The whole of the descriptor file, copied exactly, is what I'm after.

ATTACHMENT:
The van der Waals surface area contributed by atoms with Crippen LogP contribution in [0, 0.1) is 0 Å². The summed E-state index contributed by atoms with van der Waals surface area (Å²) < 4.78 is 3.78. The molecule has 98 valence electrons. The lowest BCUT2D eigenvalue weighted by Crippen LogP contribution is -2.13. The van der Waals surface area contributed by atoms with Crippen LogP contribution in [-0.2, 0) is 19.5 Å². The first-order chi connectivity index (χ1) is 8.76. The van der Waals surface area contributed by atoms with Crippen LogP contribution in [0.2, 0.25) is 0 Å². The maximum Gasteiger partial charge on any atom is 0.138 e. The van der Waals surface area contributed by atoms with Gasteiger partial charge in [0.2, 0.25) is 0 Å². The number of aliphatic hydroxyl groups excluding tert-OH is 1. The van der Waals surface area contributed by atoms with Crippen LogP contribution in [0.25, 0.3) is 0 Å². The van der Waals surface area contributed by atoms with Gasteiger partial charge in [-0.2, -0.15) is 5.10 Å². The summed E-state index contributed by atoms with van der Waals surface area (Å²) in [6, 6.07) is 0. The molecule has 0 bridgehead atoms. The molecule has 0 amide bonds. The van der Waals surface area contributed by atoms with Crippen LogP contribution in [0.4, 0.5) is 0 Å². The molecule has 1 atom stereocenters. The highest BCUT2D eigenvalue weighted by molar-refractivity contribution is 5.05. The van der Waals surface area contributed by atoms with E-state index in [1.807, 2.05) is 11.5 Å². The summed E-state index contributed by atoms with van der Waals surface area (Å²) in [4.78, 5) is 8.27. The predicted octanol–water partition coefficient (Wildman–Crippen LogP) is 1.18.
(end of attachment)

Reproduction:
The van der Waals surface area contributed by atoms with Crippen LogP contribution in [0, 0.1) is 0 Å². The summed E-state index contributed by atoms with van der Waals surface area (Å²) < 4.78 is 3.78. The molecule has 98 valence electrons. The lowest BCUT2D eigenvalue weighted by Crippen LogP contribution is -2.13. The van der Waals surface area contributed by atoms with Crippen LogP contribution in [-0.2, 0) is 19.5 Å². The first-order chi connectivity index (χ1) is 8.76. The van der Waals surface area contributed by atoms with Crippen LogP contribution in [0.2, 0.25) is 0 Å². The maximum Gasteiger partial charge on any atom is 0.138 e. The van der Waals surface area contributed by atoms with Gasteiger partial charge in [0.2, 0.25) is 0 Å². The number of aliphatic hydroxyl groups excluding tert-OH is 1. The van der Waals surface area contributed by atoms with Crippen LogP contribution in [0.25, 0.3) is 0 Å². The van der Waals surface area contributed by atoms with Gasteiger partial charge in [-0.2, -0.15) is 5.10 Å². The summed E-state index contributed by atoms with van der Waals surface area (Å²) in [6, 6.07) is 0. The molecule has 0 bridgehead atoms. The molecule has 0 amide bonds. The van der Waals surface area contributed by atoms with Crippen LogP contribution in [0.4, 0.5) is 0 Å². The molecule has 1 atom stereocenters. The highest BCUT2D eigenvalue weighted by molar-refractivity contribution is 5.05. The van der Waals surface area contributed by atoms with E-state index in [1.807, 2.05) is 11.5 Å². The summed E-state index contributed by atoms with van der Waals surface area (Å²) in [4.78, 5) is 8.27. The predicted octanol–water partition coefficient (Wildman–Crippen LogP) is 1.18.